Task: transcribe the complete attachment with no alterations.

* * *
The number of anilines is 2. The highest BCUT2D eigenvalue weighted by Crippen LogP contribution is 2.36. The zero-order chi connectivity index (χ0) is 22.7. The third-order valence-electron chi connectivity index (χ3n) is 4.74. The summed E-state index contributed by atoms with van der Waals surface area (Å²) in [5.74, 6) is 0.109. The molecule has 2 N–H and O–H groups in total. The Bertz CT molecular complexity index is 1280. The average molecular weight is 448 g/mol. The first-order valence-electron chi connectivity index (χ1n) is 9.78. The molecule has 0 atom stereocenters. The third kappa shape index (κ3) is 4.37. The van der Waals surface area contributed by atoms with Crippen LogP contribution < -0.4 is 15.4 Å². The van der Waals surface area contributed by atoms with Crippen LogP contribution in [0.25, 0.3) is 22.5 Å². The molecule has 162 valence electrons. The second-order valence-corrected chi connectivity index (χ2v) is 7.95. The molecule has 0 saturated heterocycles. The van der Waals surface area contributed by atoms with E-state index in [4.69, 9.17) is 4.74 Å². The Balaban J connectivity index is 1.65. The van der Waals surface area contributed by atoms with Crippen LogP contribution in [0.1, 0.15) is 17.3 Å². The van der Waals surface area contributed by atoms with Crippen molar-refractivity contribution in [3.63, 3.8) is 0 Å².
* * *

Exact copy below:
The number of anilines is 2. The highest BCUT2D eigenvalue weighted by Crippen LogP contribution is 2.36. The zero-order chi connectivity index (χ0) is 22.7. The third-order valence-electron chi connectivity index (χ3n) is 4.74. The summed E-state index contributed by atoms with van der Waals surface area (Å²) in [5.74, 6) is 0.109. The molecule has 2 N–H and O–H groups in total. The Bertz CT molecular complexity index is 1280. The average molecular weight is 448 g/mol. The first-order valence-electron chi connectivity index (χ1n) is 9.78. The molecule has 0 atom stereocenters. The third kappa shape index (κ3) is 4.37. The van der Waals surface area contributed by atoms with Crippen LogP contribution < -0.4 is 15.4 Å². The van der Waals surface area contributed by atoms with Crippen LogP contribution in [0.25, 0.3) is 22.5 Å². The molecule has 162 valence electrons. The second-order valence-corrected chi connectivity index (χ2v) is 7.95. The molecule has 0 saturated heterocycles. The van der Waals surface area contributed by atoms with E-state index in [4.69, 9.17) is 4.74 Å². The Balaban J connectivity index is 1.65. The van der Waals surface area contributed by atoms with Crippen LogP contribution in [0.1, 0.15) is 17.3 Å². The van der Waals surface area contributed by atoms with Crippen molar-refractivity contribution in [3.63, 3.8) is 0 Å².